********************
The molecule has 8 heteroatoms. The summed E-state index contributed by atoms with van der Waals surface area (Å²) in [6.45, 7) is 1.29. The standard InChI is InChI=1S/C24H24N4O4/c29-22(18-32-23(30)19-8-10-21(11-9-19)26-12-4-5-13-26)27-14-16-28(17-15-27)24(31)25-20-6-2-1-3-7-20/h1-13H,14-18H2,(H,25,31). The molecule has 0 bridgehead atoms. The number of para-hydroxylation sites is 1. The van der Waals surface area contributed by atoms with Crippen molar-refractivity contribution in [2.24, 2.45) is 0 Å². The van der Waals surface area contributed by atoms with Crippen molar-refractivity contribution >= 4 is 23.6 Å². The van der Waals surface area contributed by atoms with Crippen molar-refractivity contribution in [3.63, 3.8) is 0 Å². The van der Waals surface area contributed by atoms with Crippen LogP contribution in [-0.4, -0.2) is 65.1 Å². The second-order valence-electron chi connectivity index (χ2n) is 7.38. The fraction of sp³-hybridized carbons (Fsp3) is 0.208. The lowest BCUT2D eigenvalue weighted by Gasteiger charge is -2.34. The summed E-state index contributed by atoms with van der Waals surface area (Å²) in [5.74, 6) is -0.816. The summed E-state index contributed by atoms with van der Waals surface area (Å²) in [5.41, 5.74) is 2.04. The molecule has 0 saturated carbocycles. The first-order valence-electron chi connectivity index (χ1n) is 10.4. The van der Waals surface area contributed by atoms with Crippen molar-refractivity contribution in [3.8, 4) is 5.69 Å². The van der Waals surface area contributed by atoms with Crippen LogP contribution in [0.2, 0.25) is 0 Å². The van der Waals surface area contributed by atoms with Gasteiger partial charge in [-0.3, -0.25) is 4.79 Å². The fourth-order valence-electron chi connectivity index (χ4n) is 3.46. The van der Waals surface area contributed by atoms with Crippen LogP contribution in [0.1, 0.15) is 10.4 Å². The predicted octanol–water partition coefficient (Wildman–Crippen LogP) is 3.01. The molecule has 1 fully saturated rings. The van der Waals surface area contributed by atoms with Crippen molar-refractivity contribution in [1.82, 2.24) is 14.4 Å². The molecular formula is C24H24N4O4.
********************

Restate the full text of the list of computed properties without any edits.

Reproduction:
The molecule has 8 heteroatoms. The summed E-state index contributed by atoms with van der Waals surface area (Å²) in [6.45, 7) is 1.29. The standard InChI is InChI=1S/C24H24N4O4/c29-22(18-32-23(30)19-8-10-21(11-9-19)26-12-4-5-13-26)27-14-16-28(17-15-27)24(31)25-20-6-2-1-3-7-20/h1-13H,14-18H2,(H,25,31). The molecule has 0 bridgehead atoms. The number of para-hydroxylation sites is 1. The van der Waals surface area contributed by atoms with Crippen molar-refractivity contribution in [2.24, 2.45) is 0 Å². The van der Waals surface area contributed by atoms with Crippen molar-refractivity contribution >= 4 is 23.6 Å². The van der Waals surface area contributed by atoms with Crippen molar-refractivity contribution in [3.63, 3.8) is 0 Å². The van der Waals surface area contributed by atoms with Crippen LogP contribution in [-0.4, -0.2) is 65.1 Å². The second-order valence-electron chi connectivity index (χ2n) is 7.38. The fraction of sp³-hybridized carbons (Fsp3) is 0.208. The lowest BCUT2D eigenvalue weighted by Gasteiger charge is -2.34. The summed E-state index contributed by atoms with van der Waals surface area (Å²) in [5.74, 6) is -0.816. The summed E-state index contributed by atoms with van der Waals surface area (Å²) in [5.41, 5.74) is 2.04. The molecule has 0 saturated carbocycles. The first-order valence-electron chi connectivity index (χ1n) is 10.4. The van der Waals surface area contributed by atoms with Crippen molar-refractivity contribution in [3.8, 4) is 5.69 Å². The van der Waals surface area contributed by atoms with Crippen LogP contribution in [0.2, 0.25) is 0 Å². The van der Waals surface area contributed by atoms with Gasteiger partial charge in [-0.3, -0.25) is 4.79 Å². The fourth-order valence-electron chi connectivity index (χ4n) is 3.46. The van der Waals surface area contributed by atoms with Crippen LogP contribution in [0.1, 0.15) is 10.4 Å². The predicted octanol–water partition coefficient (Wildman–Crippen LogP) is 3.01. The molecule has 1 fully saturated rings. The van der Waals surface area contributed by atoms with Crippen molar-refractivity contribution in [1.82, 2.24) is 14.4 Å². The molecular formula is C24H24N4O4.